Another innovative way to reduce per-capita consumption is by reusing water. Many municipalities already recycle water for irrigation. And Aurora’s Prairie Waters project allows indirect potable reuse through a combination of natural cleaning processes and state-of-the-art purification technology. Moreover, the Colorado Department of Public Health & Environment’s new primary drinking water regulations will allow water suppliers to go even farther. In particular, the Water Quality Control Commission has adopted amendments to the Colorado Drinking Water Regulations to allow water providers in Colorado to develop direct potable reuse programs.
The new frontiers in water reuse mean that water from a wastewater treatment plant could be treated again and sent back to homes for cooking, cleaning, and drinking. Direct reuse reduces diversions from the streams and stretches our existing supplies. As part of getting more bang from our water buck, so to speak, it is important that Front Range cities investigate whether drinking water reuse might work for them—especially those whose water rights already allow them to reuse water to extinction because the water originates in another basin or by some other term of their decree.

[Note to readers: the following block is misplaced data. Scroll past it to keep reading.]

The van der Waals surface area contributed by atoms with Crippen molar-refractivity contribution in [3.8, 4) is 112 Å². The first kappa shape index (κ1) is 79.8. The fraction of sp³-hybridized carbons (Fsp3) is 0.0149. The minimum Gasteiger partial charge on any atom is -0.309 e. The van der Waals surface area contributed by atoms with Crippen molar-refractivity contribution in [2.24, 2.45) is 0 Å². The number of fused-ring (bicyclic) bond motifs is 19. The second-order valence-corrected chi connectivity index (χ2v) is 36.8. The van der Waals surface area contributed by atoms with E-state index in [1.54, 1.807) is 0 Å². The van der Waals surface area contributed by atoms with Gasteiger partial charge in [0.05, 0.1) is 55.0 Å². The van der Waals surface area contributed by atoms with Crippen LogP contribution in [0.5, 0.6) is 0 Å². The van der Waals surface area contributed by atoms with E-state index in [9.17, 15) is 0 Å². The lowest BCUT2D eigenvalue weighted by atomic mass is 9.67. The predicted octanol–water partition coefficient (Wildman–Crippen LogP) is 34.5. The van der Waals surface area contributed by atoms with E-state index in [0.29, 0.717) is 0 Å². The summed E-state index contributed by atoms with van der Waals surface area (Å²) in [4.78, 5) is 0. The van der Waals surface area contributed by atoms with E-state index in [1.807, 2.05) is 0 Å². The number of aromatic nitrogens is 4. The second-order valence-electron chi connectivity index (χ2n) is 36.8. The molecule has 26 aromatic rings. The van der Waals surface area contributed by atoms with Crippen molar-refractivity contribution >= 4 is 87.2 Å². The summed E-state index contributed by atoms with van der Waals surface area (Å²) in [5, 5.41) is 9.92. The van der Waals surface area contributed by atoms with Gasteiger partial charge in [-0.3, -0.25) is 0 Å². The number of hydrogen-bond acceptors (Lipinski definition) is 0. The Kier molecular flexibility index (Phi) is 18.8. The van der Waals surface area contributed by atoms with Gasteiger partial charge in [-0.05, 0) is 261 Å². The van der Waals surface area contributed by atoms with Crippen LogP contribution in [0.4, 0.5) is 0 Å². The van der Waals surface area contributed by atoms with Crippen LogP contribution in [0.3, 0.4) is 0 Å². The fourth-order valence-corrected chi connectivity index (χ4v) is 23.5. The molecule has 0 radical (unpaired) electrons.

- Watershed Restoration
In addition to investing in technology to clean our drinking water, Front Range water providers are also investing heavily in the natural ecosystems of our headwaters. Healthy forest lands help ensure high-quality water is delivered to municipal intakes and reservoirs. Trees, shrubs, and grasses naturally filter precipitation before the water reaches streams and rivers. And healthy streams and rivers provide drought and flood resilience, increased water quality, wildfire resilience, and improved habitat. But forests and streams must be cared for over time to sustain these functions. Proper management is essential, and its benefits can stretch across multiple communities.
Consider, for example, how Northern Water is partnering with Grand County, the Colorado River District, and many more local bodies to restore the Willow Creek watershed. They are working to revegetate burn areas, control flooding, and protect remaining infrastructure in the area. Their work has an immediate benefit to Northern Water by reducing sediment flow into Grand Lake and reducing their treatment costs. But it also restores a community ravaged by fire and restores some of what was lost in the East Troublesome Fire of October 2020. Their efforts will go beyond simply restoring burn areas. The group has also received a grant to improve critical elements of the Colorado River’s headwaters ecosystem. This work will go beyond burn areas to restore floodplains and diversify ecosystems. In return, those restored headwaters will improve drought and flood resilience, increase water quality, wildfire resilience, and improve habitat.